Thursday, December 18, 2014

Classification of "schools" in Indian philosophy

I've been re-reading Daya Krishna's articles collected in the 1991 Indian Philosophy: A Counter Perspective. His essays, "Three Myths about Indian Philosophy", originally published in 1966, makes points that are still relevant today. One them, which is becoming increasingly recognized as a myth, though yet not sufficiently so, is the idea that the darśana-s or "schools" of Indian philosophy are rigid distinctions easily attributable to some combination of (1) attitude towards the Vedas and (2) fixed philosophical commitments.

I recommend the entire article, but here is a nice excerpt:
Indian philosophy is divided first into 'orthodox' and the 'unorthodox' schools, and then these are subdivided into Buddhism, Jainism and Cārvāka on the one hand, and into Nyāya, Vaiśeṣika, Sāṁkhya, Yoga, Mīmāṃsā and Vedānta on the other...There is no such thing as final, frozen positions which the term 'school' in the context of Indian philosophy, usually connote. If 'schools' change, developed, differentiate and divide, then they are never closed, finished or final with respect to what they are trying to say. There could, then, be no fixed body of Nyāya, Vaiśeṣika, Sāṁkhya, Mīmāṃsā, Vedānta, Buddhist, Jain or Cārvāka except in a minimal sense. These would, on the other hand, rather be styles of thought which are developed by successive thinkers, and not f ully exemplified by any. Nor would these styles be treated as exhausted by any group or groups of thinkers belonging to any particular historical epoch.
This passage came to mind as I was reading the opening paragraphs of Anantalal Thakur's "Influence of Buddhist Logic on Alaṁkāra Śāstra", which says:

Kauṭilya describes logic as a lamp unto all the śāstras and his claim is just. It is no wonder that the Alaṁkāraśāstra, which gradually became a veritable dialectic discipline, should have deep connections with it, but to a student of Alaṁkāra the predominence of the influence of the Buddhist logic on this śāstra in preference to the orthodox system of logic of the Akṣapāda school seems to be a puzzle. Almost all the rhetoricians were Brahmins and there is no reasonable ground to hold that they were catholic in their outlook at all. Yet when occasions arise, they unhesitatingly quote Kārikās from the classics of Buddhist philosophy in support of their contention and use definitions and terminology adopted by the Buddhist logicians. [Italics mine.]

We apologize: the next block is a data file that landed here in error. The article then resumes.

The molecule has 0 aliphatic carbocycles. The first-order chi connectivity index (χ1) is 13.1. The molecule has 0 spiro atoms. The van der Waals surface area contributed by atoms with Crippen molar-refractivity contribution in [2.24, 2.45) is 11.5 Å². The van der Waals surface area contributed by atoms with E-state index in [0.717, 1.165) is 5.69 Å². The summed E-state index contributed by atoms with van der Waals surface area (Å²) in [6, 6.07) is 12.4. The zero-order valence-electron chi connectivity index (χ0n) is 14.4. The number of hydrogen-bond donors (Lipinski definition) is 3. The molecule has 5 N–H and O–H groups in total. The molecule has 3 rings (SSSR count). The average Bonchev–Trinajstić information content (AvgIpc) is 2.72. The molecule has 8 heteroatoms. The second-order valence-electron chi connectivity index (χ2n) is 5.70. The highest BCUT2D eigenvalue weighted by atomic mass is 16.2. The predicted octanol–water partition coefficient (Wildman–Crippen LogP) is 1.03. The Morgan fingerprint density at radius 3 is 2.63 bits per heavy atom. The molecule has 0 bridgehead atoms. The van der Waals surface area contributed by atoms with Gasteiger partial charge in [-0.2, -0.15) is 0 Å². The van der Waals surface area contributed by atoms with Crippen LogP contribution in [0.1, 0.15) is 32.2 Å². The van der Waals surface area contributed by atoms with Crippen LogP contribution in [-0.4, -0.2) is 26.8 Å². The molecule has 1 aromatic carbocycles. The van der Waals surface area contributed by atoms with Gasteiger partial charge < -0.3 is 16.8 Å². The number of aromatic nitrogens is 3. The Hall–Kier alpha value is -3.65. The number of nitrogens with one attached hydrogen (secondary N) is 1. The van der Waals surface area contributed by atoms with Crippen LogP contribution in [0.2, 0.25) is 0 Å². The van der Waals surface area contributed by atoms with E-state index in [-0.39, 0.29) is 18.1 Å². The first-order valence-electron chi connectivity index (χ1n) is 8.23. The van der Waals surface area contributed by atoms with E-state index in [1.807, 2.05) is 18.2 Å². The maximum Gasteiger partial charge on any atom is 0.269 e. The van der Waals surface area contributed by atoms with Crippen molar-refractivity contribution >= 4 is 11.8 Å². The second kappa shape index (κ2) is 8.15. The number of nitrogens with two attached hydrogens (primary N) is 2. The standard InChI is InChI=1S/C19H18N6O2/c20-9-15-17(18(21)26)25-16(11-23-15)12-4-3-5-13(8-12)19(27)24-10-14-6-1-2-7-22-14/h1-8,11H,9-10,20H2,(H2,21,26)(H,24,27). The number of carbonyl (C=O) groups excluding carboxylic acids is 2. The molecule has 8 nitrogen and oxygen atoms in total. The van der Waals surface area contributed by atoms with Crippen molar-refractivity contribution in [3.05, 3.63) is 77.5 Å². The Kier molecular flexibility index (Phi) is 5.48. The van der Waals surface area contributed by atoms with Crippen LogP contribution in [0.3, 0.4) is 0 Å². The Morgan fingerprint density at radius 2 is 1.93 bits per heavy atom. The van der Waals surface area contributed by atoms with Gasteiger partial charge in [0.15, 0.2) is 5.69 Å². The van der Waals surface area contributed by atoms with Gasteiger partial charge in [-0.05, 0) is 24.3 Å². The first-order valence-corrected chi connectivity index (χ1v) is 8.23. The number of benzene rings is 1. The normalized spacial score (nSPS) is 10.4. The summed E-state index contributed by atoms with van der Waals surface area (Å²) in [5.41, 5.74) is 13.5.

The solution that Thakur comes to is the claim that because of the influence of Buddhist logic in Kashmir especially, where Alaṁkāraśāstra was rich, it is "natural" that the aesthetic philosophers would use it. He adds that "Brahmanical logic for a time was overshadowed by its Buddhist counterpart to be revived subsequently by scholars like Vācaspati Miśra and others."*

But this is no solution. It is simply restating the problem without letting the evidence prompt reflection on starting presuppositions. Why was so-called Brahmanical logic overshadowed by Buddhist logic? And why would a school employ the concepts and claims of another (competing) school simply because the opposing school is so prominent? This is to underestimate the intellectual abilities of the Ālaṅkārikas--surely they were able to stake out positions of their own, and did. To take one example, Mahimabhaṭṭa's reliance on Dharmakīrti is more puzzling if it is simply taken as superficial, present only because Dharmakīrti's concepts were "an important item in the curriculum." Mahimabhaṭṭa not only quotes Dharmakīrti, but does so approvingly (see McCrea 2008 for a list of citations), which should be reasonable ground to wonder if, in fact, the rhetoricians were not more "catholic" in their approach than first thought.

This is not surprising, though. Having divided early modern European philosophy into "Rationalism" and "Empiricism", historians of philosophy do not then stop and scratch their heads, puzzled, when there are agreements between, say, Locke and Descartes, and conclude the reason must be sociological. Without setting aside the reality that philosophical conversations do take place in a historical context and sometimes such a context can contribute to explaining their form, we go on to consider what Locke and Descartes were arguing for, and why.

These categories are, of course, not entirely illegitimate as starting points (and the classical authors themselves use them for certain purposes) but the should be held lightly and provisionally enough that they are not obstacles for our understanding of these thinkers as thinkers, not merely as representatives of fixed philosophical perspectives.

Krishna, Daya. (1991). "Three Myths about Indian Philosophy" in Indian Philosophy: A Counter Perspective. Oxford: Oxford University Press.

McCrea, Lawrence. (2008). The Teleology of Poetics in Medieval Kashmir. Cambridge, MA: Harvard University Press.

Thakur, Anantalal. (1958). "Influence of Buddhist Logic on Alaṁkāra Śāstra." Journal of the Oriental Institute. 7(4), 257 - 261.

*My advisor, Stephen Phillips, has written about Vācaspati's "catholicism" in a forthcoming paper, "Seeing From the Other's Point of View: Counter the Schismatic Interpretation of Vācaspati Miśra", and I am indebted to him for discussions of this topic in the context of Nyaiyāyika thought during our readings of the Nyāya-vārttika-tātparya-ṭīkā.